Featured at the XVIII Symposium on Nordic Concrete Research, Helsingør, June 2002
Evaluation of Green Concrete Types
Head of section, M.Sc., Ph.D.
Concrete Centre, Danish Technological Institute
Gregersensvej, 2630 Taastrup, Denmark
Marianne Tange Jepsen
M.Sc., Ph.D. student
Concrete Centre, Danish Technological Institute
The goal of the Centre for Green Concrete is to reduce the
environmental impact of concrete. Mix designs and results of
different green concrete types are shown. Fulfilment of
environmental goals is indicated by an example of a life cycle
screening of a bridge column.
Key words: CO2, residual products, green concrete, mix design, life
In Denmark a centre for Resource Saving Concrete Structures (short name Centre for Green
Concrete) is formed with the aim of reducing environmental impact from concrete. To enable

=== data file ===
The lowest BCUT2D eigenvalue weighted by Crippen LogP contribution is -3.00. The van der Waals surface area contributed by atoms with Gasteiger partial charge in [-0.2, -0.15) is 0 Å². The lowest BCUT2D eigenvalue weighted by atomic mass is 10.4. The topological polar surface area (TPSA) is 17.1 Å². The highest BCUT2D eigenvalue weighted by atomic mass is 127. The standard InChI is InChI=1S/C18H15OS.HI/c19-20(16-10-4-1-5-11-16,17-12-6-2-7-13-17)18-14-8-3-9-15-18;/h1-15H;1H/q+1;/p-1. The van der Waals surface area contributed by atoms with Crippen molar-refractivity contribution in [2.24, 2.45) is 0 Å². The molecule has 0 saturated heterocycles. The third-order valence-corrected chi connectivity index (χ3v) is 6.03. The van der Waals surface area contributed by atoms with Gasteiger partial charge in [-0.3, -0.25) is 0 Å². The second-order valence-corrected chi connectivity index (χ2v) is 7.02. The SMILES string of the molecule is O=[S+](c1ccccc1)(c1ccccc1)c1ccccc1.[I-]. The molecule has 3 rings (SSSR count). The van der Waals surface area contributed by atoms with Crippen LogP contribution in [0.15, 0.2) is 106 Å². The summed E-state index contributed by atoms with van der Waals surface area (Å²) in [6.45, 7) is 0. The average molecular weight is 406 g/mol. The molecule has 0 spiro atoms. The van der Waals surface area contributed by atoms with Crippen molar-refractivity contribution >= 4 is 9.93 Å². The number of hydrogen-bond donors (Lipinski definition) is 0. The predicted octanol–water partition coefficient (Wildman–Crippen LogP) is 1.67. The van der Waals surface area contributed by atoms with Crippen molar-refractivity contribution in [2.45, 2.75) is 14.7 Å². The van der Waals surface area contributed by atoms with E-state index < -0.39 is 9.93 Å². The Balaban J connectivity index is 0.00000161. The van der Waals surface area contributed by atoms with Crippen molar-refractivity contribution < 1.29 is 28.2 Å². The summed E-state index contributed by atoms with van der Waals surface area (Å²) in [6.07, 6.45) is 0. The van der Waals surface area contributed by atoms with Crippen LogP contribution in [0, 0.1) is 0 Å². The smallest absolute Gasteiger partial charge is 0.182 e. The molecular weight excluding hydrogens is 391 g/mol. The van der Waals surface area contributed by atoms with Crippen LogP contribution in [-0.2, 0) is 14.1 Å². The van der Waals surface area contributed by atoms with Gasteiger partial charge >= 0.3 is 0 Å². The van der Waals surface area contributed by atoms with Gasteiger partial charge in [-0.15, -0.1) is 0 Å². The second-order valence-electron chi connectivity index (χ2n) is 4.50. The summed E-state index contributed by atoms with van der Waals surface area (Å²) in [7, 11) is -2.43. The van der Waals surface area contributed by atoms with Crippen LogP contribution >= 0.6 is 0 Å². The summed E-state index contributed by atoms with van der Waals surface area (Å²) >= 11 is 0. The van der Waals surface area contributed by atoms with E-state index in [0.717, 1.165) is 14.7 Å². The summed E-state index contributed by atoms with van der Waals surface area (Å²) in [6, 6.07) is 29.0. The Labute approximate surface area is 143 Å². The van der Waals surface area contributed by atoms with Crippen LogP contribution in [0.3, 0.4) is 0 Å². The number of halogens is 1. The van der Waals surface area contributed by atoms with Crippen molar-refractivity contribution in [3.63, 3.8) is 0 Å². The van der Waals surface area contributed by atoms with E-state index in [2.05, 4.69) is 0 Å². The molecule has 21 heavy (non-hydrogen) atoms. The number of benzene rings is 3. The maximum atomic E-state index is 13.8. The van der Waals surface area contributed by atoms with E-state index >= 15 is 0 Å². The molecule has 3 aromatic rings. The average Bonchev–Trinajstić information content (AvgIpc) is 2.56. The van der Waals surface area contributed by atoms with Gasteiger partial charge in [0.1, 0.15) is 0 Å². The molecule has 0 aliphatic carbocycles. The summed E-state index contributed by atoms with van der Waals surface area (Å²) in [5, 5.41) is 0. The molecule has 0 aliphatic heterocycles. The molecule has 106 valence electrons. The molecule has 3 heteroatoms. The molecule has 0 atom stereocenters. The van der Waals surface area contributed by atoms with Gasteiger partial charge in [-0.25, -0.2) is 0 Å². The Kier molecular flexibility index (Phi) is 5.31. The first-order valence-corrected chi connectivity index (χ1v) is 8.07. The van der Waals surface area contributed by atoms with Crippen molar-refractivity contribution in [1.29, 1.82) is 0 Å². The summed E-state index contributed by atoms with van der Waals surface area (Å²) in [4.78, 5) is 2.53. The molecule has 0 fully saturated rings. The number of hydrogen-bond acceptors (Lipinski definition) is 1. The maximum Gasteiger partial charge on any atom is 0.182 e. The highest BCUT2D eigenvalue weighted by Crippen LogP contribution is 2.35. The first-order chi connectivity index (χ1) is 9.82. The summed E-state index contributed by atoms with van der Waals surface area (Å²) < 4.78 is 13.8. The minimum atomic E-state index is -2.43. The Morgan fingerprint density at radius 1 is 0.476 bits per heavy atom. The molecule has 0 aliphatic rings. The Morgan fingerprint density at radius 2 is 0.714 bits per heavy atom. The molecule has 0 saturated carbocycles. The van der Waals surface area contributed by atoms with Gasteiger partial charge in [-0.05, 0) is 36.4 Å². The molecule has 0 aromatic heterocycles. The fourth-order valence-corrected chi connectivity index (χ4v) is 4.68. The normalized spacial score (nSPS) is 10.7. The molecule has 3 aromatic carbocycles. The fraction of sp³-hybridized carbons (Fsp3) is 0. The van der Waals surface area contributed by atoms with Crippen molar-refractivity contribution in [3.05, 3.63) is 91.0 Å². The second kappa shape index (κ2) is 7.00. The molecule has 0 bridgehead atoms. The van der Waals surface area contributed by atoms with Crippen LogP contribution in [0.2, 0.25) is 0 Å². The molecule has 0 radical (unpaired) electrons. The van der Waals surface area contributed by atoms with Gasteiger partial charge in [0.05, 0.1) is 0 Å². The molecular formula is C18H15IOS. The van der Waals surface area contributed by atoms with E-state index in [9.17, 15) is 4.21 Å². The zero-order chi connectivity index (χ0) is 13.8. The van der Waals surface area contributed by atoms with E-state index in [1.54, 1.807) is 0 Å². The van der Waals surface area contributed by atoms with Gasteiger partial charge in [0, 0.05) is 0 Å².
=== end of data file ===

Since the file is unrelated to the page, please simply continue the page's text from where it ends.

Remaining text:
this, new technology is developed. The technology considers all phases of a concrete
construction’s life cycle, i.e. structural design, specification, manufacturing, maintenance, and it
includes all aspects of performance. An overview of the centre is given in /1/. In this article an
evaluation is given on the different investigated green concrete types.
2. FOUR WAYS TO PRODUCE GREEN CONCRETE
Four ways to produce green concrete are being investigated.
1. To increase the use of conventional residual products, i.e. fly ash in large quantities.
2. To use residual products from the concrete industry, i.e. stone dust (from crushing of
aggregate) and concrete slurry (from washing of mixers and other equipment).
3. To use residual products from other industries not traditionally used in concrete, i.e. fly ash
from bio fuels and sewage sludge incineration ash (from sewage treatment plants).
4. To use new types of cement with reduced environmental impact (mineralised cement,
limestone addition, waste-derived fuels).
The concrete types selected for testing are shown below for concrete in passive (P) and
aggressive (A) environmental class, respectively. It can be seen that the four principles of
producing green concrete are combined in order to achieve the most environmentally friendly